Motion to Seal in New York

What Is a Motion to Seal?

Background

“The public right to access [judicial records] is not absolute.” (Mosallem v. Berenson, 76 A.D.3d 345, 349 [1st Dept. 2010].) The court may enter an order sealing court records where it finds “good cause,”having considered “the interests of the public as well as of the parties.” (22 CRR-NY 216.1.)

How to Structure the Motion

There is a broad presumption under New York law in favor of a public’s right to access judicial proceedings and court records. (Mosallem v. Berenson, 76 A.D.3d 345 [1st Dept. 2010].) So strong is this presumption that there must be judicial review of documents even where parties agree to sealing. (Mancheski v. Gabelli Group Capital Partners, 39 A.D.3d 499 [2nd Dept. 2007].)

Good cause to seal exists where a filing would cause harm to a non-party by, for example, revealing confidential “third-party financial information” or “current or future business strategies.” (Mancheski v. Gabelli Grp. Cap. Partners, 39 A.D.3d 499, 502 [2nd Dept. 2007].) After good cause is shown, the court engages in a balancing process, weighing the movant’s cause for sealing against the public interest in access to court documents. (Id.) Courts assess whether there is a legitimate public interest in the matter in question or simply “mere curiosity.” (Dawson v. White & Case, 184 A.D.2d 246, 247 [1st Dept. 1992].)

“Confidentiality is, in certain circumstances, necessary in order to protect the litigants or encourage a fair resolution of the matter in controversy.” (In re Twentieth Century Fox Film Corp., 190 A.D.2d 483, 486 [1st Dept. 1993].) Good cause to seal the record is shown where “public access to the documents at issue will likely result in harm to a compelling interest of the movant.” (Mosallem v. Berenson, 76 A.D.3d 345, 349 [1st Dept. 2010].)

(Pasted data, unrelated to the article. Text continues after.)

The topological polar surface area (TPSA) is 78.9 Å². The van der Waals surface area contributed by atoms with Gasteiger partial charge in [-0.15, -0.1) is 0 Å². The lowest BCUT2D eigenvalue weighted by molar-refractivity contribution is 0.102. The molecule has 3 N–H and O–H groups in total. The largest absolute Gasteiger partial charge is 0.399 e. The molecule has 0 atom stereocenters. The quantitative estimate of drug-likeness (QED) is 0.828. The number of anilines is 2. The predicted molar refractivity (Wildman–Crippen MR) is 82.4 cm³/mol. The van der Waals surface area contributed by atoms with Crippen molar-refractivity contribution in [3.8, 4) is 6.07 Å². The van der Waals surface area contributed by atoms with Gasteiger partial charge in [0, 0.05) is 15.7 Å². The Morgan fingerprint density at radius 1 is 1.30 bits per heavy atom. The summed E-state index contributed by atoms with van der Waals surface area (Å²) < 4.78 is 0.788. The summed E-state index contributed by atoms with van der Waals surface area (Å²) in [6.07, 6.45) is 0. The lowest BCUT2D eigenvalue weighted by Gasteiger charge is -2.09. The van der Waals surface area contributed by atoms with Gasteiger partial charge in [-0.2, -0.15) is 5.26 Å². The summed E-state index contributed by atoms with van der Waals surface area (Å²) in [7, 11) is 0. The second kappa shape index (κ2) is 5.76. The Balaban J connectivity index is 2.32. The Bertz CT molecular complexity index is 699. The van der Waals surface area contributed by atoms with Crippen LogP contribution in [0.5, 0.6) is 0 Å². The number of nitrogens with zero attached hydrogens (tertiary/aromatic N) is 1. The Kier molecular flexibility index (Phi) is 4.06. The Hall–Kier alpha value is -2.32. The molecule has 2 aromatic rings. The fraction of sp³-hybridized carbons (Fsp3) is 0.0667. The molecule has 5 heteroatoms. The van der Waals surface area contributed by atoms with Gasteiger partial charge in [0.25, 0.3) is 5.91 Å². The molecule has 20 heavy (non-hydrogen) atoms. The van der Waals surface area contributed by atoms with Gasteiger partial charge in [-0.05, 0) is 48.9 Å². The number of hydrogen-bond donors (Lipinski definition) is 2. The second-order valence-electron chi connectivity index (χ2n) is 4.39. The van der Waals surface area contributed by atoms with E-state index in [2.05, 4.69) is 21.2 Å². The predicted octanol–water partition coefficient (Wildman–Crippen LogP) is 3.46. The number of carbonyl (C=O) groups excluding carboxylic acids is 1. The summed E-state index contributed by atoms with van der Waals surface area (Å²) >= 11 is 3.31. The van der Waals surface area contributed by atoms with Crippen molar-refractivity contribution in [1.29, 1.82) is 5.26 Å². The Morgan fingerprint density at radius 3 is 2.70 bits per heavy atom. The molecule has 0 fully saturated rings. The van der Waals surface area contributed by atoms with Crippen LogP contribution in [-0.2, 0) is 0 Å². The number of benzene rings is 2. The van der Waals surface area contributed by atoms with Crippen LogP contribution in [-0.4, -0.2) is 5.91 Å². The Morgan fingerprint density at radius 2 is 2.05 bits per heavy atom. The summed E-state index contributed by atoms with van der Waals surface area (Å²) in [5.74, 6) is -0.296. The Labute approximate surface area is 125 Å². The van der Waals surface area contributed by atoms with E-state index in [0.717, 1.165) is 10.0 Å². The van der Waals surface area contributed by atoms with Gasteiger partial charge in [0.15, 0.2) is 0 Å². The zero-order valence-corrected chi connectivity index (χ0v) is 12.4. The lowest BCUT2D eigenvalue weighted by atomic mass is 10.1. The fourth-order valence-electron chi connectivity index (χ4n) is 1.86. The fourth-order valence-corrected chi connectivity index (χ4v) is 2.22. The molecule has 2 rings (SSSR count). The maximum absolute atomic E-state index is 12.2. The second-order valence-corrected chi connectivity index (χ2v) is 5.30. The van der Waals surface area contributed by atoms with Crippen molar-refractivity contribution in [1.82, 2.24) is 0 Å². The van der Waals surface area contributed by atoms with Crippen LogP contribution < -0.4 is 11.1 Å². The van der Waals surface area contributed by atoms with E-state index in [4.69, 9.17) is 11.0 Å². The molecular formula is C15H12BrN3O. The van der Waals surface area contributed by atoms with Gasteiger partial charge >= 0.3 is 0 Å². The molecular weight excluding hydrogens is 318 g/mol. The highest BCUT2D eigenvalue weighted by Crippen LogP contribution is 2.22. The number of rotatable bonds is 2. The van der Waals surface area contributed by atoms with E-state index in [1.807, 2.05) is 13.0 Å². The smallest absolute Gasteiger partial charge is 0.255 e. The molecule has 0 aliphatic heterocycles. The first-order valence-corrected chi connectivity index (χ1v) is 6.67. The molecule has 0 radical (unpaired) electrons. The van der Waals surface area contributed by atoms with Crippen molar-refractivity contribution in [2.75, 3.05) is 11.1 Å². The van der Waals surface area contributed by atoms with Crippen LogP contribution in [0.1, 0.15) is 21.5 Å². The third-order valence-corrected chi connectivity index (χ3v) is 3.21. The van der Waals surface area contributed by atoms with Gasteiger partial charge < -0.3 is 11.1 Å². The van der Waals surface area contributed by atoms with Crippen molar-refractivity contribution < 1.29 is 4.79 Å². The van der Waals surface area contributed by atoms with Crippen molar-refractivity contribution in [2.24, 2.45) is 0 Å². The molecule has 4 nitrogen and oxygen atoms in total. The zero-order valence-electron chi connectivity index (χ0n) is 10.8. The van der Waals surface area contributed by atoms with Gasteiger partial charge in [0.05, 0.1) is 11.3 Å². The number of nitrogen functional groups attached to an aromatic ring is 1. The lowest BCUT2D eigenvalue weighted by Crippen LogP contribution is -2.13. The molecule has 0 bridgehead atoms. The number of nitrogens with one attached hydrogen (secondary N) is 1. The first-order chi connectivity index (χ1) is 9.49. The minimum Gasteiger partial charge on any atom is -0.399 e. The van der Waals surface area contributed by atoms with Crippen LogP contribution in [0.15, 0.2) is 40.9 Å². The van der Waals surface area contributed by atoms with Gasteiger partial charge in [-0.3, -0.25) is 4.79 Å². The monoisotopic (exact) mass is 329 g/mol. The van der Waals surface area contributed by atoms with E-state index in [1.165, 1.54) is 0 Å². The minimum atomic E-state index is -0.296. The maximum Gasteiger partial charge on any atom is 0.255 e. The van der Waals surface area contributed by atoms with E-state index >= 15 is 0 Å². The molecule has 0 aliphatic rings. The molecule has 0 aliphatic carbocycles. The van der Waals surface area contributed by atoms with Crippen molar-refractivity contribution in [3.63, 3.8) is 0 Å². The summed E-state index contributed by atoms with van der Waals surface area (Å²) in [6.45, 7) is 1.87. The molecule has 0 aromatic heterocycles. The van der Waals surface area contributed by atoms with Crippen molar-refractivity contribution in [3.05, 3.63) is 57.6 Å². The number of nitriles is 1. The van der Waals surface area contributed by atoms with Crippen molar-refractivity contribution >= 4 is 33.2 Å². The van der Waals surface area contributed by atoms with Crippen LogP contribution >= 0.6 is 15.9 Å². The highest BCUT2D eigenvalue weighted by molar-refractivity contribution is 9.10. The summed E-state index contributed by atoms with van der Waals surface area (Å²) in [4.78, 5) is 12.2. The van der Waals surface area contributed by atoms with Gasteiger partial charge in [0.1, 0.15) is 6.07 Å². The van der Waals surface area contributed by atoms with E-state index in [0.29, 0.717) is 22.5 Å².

“The party seeking to seal court records has the burden to demonstrate compelling circumstances to justify restricting public access.” (Id. at 349.)

The Court’s Decision

In determining whether to seal documents, courts must balance legitimate needs for secrecy with the public’s right to access. (Applehead Pictures, LLC v. Perelman, 80 A.D.3d 181, 191-92 [1st Dept. 2010].) “When balance favors confidentiality, confidentiality should be provided.” (In re Twentieth Century Fox Film Corp., 190 A.D.2d 483, 486 [1st Dept. 1993].) Where “the relevant facts and circumstances of the particular case” justify protecting information from public disclosure, the court should exercise its discretion to grant a motion to seal. (Dawson v. White & Case, 184 A.D.2d 246, 247 [1st Dept. 1992].)

Documents

1-10 of 10000 results

County

Queens County, NY

Filed Date

Jan 28, 2023

Type

Real Property - Mortgage Foreclosure - Residential

Judge Hon. Janice A Taylor Trellis Spinner 👉 Discover key insights by exploring more analytics for Janice A Taylor
County

Queens County, NY

Filed Date

Jan 27, 2023

County

Suffolk County, NY

Filed Date

Jan 27, 2023

Judge

Frank Tinari

County

Kings County, NY

Filed Date

Jan 27, 2023

Judge

Kings Cdp7

Case Filed

Jan 27, 2023

County

Suffolk County, NY

Filed Date

Jan 27, 2023

Judge Hon. Timothy Mazzei Trellis Spinner 👉 Discover key insights by exploring more analytics for Timothy Mazzei

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